Tag Archives: fertilizer

New Study Measures the ‘Foodprint’ of Food Waste

The Footprint of Food Waste

As you scrape food into the trash, do you ever stop to think about all the resources you’re throwing away along with it? The land it was grown on, the water and fertilizer that helped it grow, the energy used to harvest, store and deliver it?

A new study, by researchers from the University of Texas at Austin and Sustainable America, considered these questions by analyzing the resource use associated with our diet, including the portion that gets wasted. Our infographic breaks down the results.

Posted in Food Waste | Tagged , , , , , , , , , , , , | Comments Off on New Study Measures the ‘Foodprint’ of Food Waste

A Hyperlocal Solution to Food Waste

Impact Bioenergy's HORSE AD25 converts food waste to energy and fertilizer

Impact Bioenergy's HORSE AD25 converts food waste to energy and fertilizer. HORSE stands for High-solids Organic-waste Recycling System with Electrical Output.

Schools, campuses, food and beverage producers, and food banks all produce thousands of pounds of food waste each year, and typically have to pay to have the waste hauled to a central location such as a landfill. In landfills, organic matter breaks down and produces methane, a potent greenhouse gas that, if captured, can be a valuable source of energy. Enter Impact Bioenergy: the company’s small anaerobic digester systems, or microdigesters, convert food waste and other organic matter like paper and yard clippings into fertilizer and energy in the form of electricity, heat, and even transportation fuels.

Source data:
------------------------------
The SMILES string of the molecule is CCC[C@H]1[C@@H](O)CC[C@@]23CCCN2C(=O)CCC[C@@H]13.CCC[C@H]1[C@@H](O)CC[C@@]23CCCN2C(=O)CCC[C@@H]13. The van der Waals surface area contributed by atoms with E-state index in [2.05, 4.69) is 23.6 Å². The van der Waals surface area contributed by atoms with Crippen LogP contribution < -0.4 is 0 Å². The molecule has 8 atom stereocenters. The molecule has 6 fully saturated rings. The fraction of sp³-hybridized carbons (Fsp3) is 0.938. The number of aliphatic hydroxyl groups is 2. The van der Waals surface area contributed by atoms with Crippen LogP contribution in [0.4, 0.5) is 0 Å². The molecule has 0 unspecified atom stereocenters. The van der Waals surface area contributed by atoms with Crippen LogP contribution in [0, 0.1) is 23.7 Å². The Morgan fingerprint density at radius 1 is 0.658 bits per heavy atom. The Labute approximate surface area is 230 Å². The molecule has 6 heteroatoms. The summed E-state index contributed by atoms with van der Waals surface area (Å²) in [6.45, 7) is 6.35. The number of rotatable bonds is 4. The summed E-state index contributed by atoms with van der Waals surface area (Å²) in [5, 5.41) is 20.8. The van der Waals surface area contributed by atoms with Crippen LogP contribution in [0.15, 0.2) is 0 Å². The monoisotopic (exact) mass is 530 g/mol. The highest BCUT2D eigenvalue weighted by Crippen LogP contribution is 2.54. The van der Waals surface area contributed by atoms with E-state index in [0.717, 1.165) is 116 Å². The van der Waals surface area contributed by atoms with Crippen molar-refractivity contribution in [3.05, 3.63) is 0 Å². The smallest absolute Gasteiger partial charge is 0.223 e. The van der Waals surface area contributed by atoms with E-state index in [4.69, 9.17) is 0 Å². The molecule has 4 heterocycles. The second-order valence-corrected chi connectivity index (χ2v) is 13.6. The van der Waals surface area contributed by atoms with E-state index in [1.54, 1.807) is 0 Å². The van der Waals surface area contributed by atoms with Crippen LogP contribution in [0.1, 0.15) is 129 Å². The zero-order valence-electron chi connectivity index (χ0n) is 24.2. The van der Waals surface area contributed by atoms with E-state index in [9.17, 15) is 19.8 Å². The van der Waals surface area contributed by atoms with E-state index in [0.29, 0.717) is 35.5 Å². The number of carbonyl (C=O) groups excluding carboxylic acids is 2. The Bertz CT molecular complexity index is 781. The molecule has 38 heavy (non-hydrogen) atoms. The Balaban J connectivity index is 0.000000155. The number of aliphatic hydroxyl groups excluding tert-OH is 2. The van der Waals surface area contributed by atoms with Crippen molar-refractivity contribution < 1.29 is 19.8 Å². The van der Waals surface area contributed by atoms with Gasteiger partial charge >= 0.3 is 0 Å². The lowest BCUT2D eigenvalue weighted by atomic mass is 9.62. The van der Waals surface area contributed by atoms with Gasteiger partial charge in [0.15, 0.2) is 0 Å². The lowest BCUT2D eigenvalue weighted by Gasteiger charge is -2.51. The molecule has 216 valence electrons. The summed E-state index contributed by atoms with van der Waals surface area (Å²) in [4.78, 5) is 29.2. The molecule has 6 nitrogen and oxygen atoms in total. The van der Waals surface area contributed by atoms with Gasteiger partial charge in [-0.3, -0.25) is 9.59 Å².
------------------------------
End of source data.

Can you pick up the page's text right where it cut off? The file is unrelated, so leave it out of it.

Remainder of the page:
Posted in Food Waste | Tagged , , , , , , , | Comments Off on A Hyperlocal Solution to Food Waste

How Fertilizer Made from Food Waste Can Help Drought-Stricken Farms

This California strawberry field is fertilized with H2H.

This California strawberry field is fertilized with H2H.

The U.S. industrial farming system has largely left natural fertilizers behind in favor of chemical-based fertilizers in the search for more efficiency and higher yields. But there’s a downside to increased productivity – chemicals strip the soil of its nutrients and damage the natural biome. Farmers have known for millennia that manure, compost and other organic matter benefit the soil. But solid organics are heavy and difficult to spread over the millions of acres of farmland that need it.

We’ve recently invested in a company with an exciting product that gets around both of these problems. Read more about California Safe Soil’s new Harvest-to-Harvest liquid fertilizer made from food waste.

Posted in Food Waste | Tagged , , , , , , , , , , , , , , | Comments Off on How Fertilizer Made from Food Waste Can Help Drought-Stricken Farms

Subscribe to our Newsletter



Recent Posts

Categories

Monthly Archive

By the Numbers

Currently 50 million households suffer from food insecurity, meaning that family members cannot always meet their basic food needs.

10 million people a year could be fed through the recovery of just one-fifth of food waste.

Only 2% of food waste is composted or otherwise recycled—62% of paper is recycled.

Consumers throw out about 40% of the fresh and frozen fish they buy.

The U.S. produced 208 pounds of meat per person in 2009—60% more than Europe.

Low income commuters spend a much higher proportion of their wages on gas—8.6% versus 2.1% at $4 per gallon.

Food prices rose 35-40 percentage points between 2002–2008.

Americans consume 25% of the world’s produced oil, but our nation holds less than 3% of the world’s proven oil reserves.

The International Energy Agency says greenhouse gas emissions rose 3.2% last year, with a 9.3% increase in China offsetting declines in the US and EU.


Subscribe to our Newsletter